The life and death of coup rumors

Rumors of impending coups and major crimes usually go together in our country.  They surface when the euphoria that greeted the entry of a new government begins to dissipate.

This period is full of danger.  Where they have not been totally stripped of power, remnants of the old regime will threaten trouble from their followers and use this threat to negotiate favorable terms for peaceful co-existence within the new order. Allies of the new administration will demand that they be consulted on every vital appointment and every aspect of government policy, and warn about withdrawing mandate when decisions don’t go their way.  Criminals and racketeers of various stripes exploit this moment of adjustment by working within the cracks of an authority system not yet fully in place.

Five coup attempts and the chaos in the brittle coalition that brought Cory Aquino to the presidency kept the government unfocused for most of its term.  The chronic problems of our society, which worsened under Marcos, took a back seat as the first Edsa government used all its energies fighting to survive.  The government did survive, but the recurrent threats of a coup or of another people power explosion became a permanent fixture of our political life. Today, Filipinos talk about coups and people power so loosely one would think these are things you could just grab and hurl at anyone.

Coup d’etat, for example, means a strike or a sudden blow against the state. Successful coups in history were carried out with stealth and speed.  Serious coup plotters do not broadcast their plans.  That is why we can be sure that those who spread rumors of an impending coup have no intention of seizing power.  But it is likely that they are laying the premise for negotiated favors or enhanced prerogatives from the political leadership.  Of course, coup talk may also be the government’s way of pre-empting the recruitment for a serious coup.

Whatever it is, it is clear that we are not talking of the objective reality of a coup so much as the thinly veiled threat of a coup.  But perhaps the best way to dispel these threats is by examining the conditions that make them possible.  Do the conditions favoring a coup presently exist?  Who stands to benefit from coup rumors?

Coups are launched by people already enjoying some measure of authority within the state.  They may be a section of the armed forces or a combination of civilians and military officers.  A coup usually projects itself as a temporary and extraordinary arrangement aimed at addressing a situation threatening the survival of the state itself. There has not been a successful coup in the Philippines.  The closest we’ve had to a successful coup would be the declaration of Martial Law in 1972.  Some analysts think of that event as an incumbent president’s coup against his own government.

Coups tend to be preceded by a period of de-legitimation, disorder, and confusion.  People lose their faith in their leaders and/or in the system of government itself.  Incumbent leaders are portrayed as incompetent, irresponsible, weak, corrupt, or oppressive.  In theory, coups do not require public support in order for them to be successful.  But for a coup to succeed, the public’s attitude toward the incumbent leadership must be such that no group in the military or in civil society would be inclined and prepared to actively defend the existing government.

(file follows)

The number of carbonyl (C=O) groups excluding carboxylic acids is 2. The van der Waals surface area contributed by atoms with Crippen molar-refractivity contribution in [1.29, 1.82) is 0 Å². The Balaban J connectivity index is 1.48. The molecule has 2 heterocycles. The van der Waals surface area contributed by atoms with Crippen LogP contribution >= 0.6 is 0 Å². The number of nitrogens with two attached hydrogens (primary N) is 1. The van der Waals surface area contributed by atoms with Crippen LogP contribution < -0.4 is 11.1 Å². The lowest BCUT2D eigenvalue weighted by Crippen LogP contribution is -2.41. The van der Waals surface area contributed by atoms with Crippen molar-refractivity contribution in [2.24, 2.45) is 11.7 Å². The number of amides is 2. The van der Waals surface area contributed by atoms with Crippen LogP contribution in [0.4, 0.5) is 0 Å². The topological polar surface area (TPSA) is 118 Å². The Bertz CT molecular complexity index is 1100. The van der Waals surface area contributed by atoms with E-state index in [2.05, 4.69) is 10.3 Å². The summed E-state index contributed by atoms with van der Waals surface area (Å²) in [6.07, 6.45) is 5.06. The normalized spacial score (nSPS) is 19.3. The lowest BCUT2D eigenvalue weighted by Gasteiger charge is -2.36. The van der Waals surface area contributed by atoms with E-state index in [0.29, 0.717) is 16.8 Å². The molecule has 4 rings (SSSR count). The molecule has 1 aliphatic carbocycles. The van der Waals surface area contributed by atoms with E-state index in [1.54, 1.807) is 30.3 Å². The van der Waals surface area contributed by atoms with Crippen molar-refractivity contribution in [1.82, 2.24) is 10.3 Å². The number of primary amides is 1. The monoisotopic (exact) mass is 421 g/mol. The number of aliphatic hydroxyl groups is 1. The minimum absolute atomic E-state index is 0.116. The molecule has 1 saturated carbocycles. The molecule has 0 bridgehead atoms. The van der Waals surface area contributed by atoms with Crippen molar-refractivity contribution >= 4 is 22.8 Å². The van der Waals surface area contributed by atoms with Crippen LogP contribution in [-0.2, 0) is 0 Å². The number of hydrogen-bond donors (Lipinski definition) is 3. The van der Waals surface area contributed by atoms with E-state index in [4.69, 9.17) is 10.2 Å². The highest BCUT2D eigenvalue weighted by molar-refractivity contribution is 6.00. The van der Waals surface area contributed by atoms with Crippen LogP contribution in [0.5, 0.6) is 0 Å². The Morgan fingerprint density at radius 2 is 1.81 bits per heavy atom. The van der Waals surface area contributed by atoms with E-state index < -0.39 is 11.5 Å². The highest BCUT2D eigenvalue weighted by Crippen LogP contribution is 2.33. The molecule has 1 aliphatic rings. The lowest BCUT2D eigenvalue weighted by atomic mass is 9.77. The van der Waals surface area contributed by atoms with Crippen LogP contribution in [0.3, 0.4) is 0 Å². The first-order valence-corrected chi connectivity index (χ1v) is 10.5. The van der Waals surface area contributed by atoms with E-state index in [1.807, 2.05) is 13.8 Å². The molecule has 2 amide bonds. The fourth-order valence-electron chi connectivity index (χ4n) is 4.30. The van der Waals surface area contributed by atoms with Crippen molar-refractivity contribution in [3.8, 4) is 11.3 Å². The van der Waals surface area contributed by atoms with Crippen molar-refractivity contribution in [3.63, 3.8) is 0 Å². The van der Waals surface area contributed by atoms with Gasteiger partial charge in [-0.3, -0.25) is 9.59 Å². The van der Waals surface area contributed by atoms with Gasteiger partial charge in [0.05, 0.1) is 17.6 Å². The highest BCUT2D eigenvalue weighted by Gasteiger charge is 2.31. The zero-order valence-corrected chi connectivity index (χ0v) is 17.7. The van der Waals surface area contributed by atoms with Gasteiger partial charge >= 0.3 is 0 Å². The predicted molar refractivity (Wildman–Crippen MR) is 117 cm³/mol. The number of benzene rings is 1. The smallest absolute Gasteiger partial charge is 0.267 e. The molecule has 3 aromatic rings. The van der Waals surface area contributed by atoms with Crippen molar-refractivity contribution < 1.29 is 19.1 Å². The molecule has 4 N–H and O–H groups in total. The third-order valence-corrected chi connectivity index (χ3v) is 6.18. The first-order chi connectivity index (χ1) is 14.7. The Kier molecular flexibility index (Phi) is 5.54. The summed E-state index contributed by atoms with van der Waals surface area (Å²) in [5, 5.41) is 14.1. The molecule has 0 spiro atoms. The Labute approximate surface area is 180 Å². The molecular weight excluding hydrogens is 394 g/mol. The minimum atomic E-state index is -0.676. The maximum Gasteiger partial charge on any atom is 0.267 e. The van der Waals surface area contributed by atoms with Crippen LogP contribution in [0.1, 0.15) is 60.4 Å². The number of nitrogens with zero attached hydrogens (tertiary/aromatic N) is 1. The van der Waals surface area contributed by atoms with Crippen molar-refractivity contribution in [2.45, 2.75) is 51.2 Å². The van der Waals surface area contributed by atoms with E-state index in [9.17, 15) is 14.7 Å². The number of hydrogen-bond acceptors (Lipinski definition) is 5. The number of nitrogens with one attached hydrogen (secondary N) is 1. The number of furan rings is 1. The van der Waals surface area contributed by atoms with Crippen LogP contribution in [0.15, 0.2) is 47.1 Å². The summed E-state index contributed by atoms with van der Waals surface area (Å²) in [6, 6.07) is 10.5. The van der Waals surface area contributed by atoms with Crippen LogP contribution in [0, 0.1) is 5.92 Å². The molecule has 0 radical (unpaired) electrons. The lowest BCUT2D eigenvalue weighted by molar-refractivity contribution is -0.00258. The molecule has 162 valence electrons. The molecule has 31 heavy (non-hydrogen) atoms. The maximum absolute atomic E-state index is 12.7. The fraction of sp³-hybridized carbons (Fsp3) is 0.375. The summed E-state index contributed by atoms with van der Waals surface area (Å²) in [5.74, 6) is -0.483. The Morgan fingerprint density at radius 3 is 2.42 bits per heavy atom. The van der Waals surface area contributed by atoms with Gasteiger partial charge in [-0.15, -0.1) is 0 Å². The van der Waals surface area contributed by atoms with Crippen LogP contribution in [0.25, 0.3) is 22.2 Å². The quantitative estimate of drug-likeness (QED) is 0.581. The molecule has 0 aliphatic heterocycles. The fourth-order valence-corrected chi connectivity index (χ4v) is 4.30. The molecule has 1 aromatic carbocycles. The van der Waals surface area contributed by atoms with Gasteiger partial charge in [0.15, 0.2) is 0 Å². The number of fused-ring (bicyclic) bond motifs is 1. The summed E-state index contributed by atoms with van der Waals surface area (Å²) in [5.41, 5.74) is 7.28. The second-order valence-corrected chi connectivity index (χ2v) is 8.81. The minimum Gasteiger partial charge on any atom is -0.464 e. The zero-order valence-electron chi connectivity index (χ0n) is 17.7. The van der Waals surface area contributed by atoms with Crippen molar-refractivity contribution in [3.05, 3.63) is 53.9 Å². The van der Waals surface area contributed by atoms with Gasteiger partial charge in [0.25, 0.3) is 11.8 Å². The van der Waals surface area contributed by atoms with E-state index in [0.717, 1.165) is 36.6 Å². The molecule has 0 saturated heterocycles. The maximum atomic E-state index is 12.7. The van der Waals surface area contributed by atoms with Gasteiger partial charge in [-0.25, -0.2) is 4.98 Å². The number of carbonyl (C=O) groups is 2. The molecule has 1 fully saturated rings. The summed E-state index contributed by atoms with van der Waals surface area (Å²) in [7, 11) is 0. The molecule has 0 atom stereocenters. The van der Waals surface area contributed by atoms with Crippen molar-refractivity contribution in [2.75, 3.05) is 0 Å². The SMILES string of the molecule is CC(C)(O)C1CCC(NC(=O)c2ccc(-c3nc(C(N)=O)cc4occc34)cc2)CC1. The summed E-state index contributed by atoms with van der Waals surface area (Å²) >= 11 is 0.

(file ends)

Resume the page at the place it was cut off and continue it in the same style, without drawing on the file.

Can we say that Filipinos have reached this point of disillusionment with the Gloria Macapagal-Arroyo?  While her administration has been buffeted by serious allegations of corruption, abuse of power, and incompetence in some key departments and agencies – none of these refer directly to the president’s person.  In contrast, almost all her detractors in the opposition have a hard time ridding themselves of the stench of previous associations.

In a time of grave crisis in the global community, we look to a leader we can be proud of, who can speak intelligently and confidently about the problems besetting nations like ours and the world as a whole. Would we rather we had an Erap or a Ping Lacson speaking for us in these times?  We may not always agree with her pronouncements on vital issues, and some may be put off by the way she says them, but it would be very difficult for anyone to say that Gloria Macapagal Arroyo has not been a hard-working, disciplined, and responsible president.

Political adventurers who spread rumors about unseating the president by a coup or by people power are therefore either hallucinating or they are coupling coup threats with sinister interests. Is it possible that these rumors are coming from the palace itself as a means to divert public attention from the investigation of the president’s husband?  Considering the injury that these rumors inflict on the economy, I find this view absurd.

What I find plausible, however, is the explanation that some groups within the military are seeking to recover or enhance their influence in the government by fanning coup rumors.  They have seen how in the past the president would resort to hasty appeasement when she is told that some officers in the military are feeling left out.  It is plain opportunism.

Rumors like these can have multiple beneficiaries, none of whom may be the principal author.  They assume a life of their own, coupling with a medley of needs, until they die.  Sometimes from out of the blue, on a slow evening when nothing much is happening, some enterprising media person, quoting an unnamed source, decides to give these rumors a second breath of life.  And so begins another cycle.


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